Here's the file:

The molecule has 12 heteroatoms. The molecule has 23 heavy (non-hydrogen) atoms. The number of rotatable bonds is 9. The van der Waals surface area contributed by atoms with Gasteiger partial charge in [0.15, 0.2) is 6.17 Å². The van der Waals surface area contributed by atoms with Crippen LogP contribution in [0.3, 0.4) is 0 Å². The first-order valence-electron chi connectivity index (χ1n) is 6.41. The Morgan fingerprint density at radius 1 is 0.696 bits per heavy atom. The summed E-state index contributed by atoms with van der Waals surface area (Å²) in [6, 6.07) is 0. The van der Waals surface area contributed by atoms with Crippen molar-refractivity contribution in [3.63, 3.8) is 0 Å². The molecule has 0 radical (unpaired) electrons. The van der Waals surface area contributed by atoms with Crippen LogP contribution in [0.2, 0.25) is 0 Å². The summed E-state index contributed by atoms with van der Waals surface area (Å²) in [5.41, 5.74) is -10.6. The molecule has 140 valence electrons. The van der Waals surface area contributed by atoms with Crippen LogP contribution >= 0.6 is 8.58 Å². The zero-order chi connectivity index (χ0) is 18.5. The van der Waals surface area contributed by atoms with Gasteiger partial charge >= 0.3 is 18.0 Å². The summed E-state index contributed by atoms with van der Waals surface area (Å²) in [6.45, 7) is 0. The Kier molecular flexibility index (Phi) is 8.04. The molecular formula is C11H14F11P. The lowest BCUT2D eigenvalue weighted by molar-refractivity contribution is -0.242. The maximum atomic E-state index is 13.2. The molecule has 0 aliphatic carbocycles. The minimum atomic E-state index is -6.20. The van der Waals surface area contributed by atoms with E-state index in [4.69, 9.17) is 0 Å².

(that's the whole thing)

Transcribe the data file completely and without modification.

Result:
The molecule has 12 heteroatoms. The molecule has 23 heavy (non-hydrogen) atoms. The number of rotatable bonds is 9. The van der Waals surface area contributed by atoms with Gasteiger partial charge in [0.15, 0.2) is 6.17 Å². The van der Waals surface area contributed by atoms with Crippen LogP contribution in [0.3, 0.4) is 0 Å². The first-order valence-electron chi connectivity index (χ1n) is 6.41. The Morgan fingerprint density at radius 1 is 0.696 bits per heavy atom. The summed E-state index contributed by atoms with van der Waals surface area (Å²) in [6, 6.07) is 0. The van der Waals surface area contributed by atoms with Crippen molar-refractivity contribution in [3.63, 3.8) is 0 Å². The molecule has 0 radical (unpaired) electrons. The van der Waals surface area contributed by atoms with Crippen LogP contribution in [0.2, 0.25) is 0 Å². The summed E-state index contributed by atoms with van der Waals surface area (Å²) in [5.41, 5.74) is -10.6. The molecule has 140 valence electrons. The van der Waals surface area contributed by atoms with Crippen LogP contribution >= 0.6 is 8.58 Å². The zero-order chi connectivity index (χ0) is 18.5. The van der Waals surface area contributed by atoms with Gasteiger partial charge >= 0.3 is 18.0 Å². The summed E-state index contributed by atoms with van der Waals surface area (Å²) in [6.45, 7) is 0. The Kier molecular flexibility index (Phi) is 8.04. The molecular formula is C11H14F11P. The lowest BCUT2D eigenvalue weighted by molar-refractivity contribution is -0.242. The maximum atomic E-state index is 13.2. The molecule has 0 aliphatic carbocycles. The minimum atomic E-state index is -6.20. The van der Waals surface area contributed by atoms with E-state index in [4.69, 9.17) is 0 Å².